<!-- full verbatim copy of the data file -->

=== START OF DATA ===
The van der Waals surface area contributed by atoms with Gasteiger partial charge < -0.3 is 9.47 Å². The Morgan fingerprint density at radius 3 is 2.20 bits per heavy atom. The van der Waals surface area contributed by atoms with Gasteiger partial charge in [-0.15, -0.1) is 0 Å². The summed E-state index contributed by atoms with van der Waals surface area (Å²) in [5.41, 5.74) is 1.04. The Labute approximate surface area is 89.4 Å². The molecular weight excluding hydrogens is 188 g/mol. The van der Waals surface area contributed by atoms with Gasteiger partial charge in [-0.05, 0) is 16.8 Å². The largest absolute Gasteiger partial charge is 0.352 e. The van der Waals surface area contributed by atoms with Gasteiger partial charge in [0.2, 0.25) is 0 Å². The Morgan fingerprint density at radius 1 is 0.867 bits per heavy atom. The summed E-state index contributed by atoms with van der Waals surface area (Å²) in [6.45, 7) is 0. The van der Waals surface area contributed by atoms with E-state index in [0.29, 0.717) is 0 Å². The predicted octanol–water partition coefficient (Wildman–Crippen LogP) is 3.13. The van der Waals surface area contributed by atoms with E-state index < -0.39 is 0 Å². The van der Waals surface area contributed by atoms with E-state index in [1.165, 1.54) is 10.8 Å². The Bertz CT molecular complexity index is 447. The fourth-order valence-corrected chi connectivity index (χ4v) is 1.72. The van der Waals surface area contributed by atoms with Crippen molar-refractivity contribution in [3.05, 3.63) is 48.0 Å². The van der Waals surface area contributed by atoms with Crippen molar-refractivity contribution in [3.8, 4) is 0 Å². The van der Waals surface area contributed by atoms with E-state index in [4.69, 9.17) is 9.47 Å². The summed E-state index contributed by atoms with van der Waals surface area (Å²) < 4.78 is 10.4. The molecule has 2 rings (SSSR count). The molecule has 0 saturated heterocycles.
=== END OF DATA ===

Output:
The van der Waals surface area contributed by atoms with Gasteiger partial charge < -0.3 is 9.47 Å². The Morgan fingerprint density at radius 3 is 2.20 bits per heavy atom. The van der Waals surface area contributed by atoms with Gasteiger partial charge in [-0.15, -0.1) is 0 Å². The summed E-state index contributed by atoms with van der Waals surface area (Å²) in [5.41, 5.74) is 1.04. The Labute approximate surface area is 89.4 Å². The molecular weight excluding hydrogens is 188 g/mol. The van der Waals surface area contributed by atoms with Gasteiger partial charge in [-0.05, 0) is 16.8 Å². The largest absolute Gasteiger partial charge is 0.352 e. The van der Waals surface area contributed by atoms with Gasteiger partial charge in [0.2, 0.25) is 0 Å². The Morgan fingerprint density at radius 1 is 0.867 bits per heavy atom. The summed E-state index contributed by atoms with van der Waals surface area (Å²) in [6.45, 7) is 0. The van der Waals surface area contributed by atoms with E-state index in [0.29, 0.717) is 0 Å². The predicted octanol–water partition coefficient (Wildman–Crippen LogP) is 3.13. The van der Waals surface area contributed by atoms with E-state index < -0.39 is 0 Å². The van der Waals surface area contributed by atoms with E-state index in [1.165, 1.54) is 10.8 Å². The Bertz CT molecular complexity index is 447. The fourth-order valence-corrected chi connectivity index (χ4v) is 1.72. The van der Waals surface area contributed by atoms with Crippen molar-refractivity contribution in [3.05, 3.63) is 48.0 Å². The van der Waals surface area contributed by atoms with Crippen molar-refractivity contribution in [3.8, 4) is 0 Å². The van der Waals surface area contributed by atoms with E-state index in [4.69, 9.17) is 9.47 Å². The summed E-state index contributed by atoms with van der Waals surface area (Å²) < 4.78 is 10.4. The molecule has 2 rings (SSSR count). The molecule has 0 saturated heterocycles.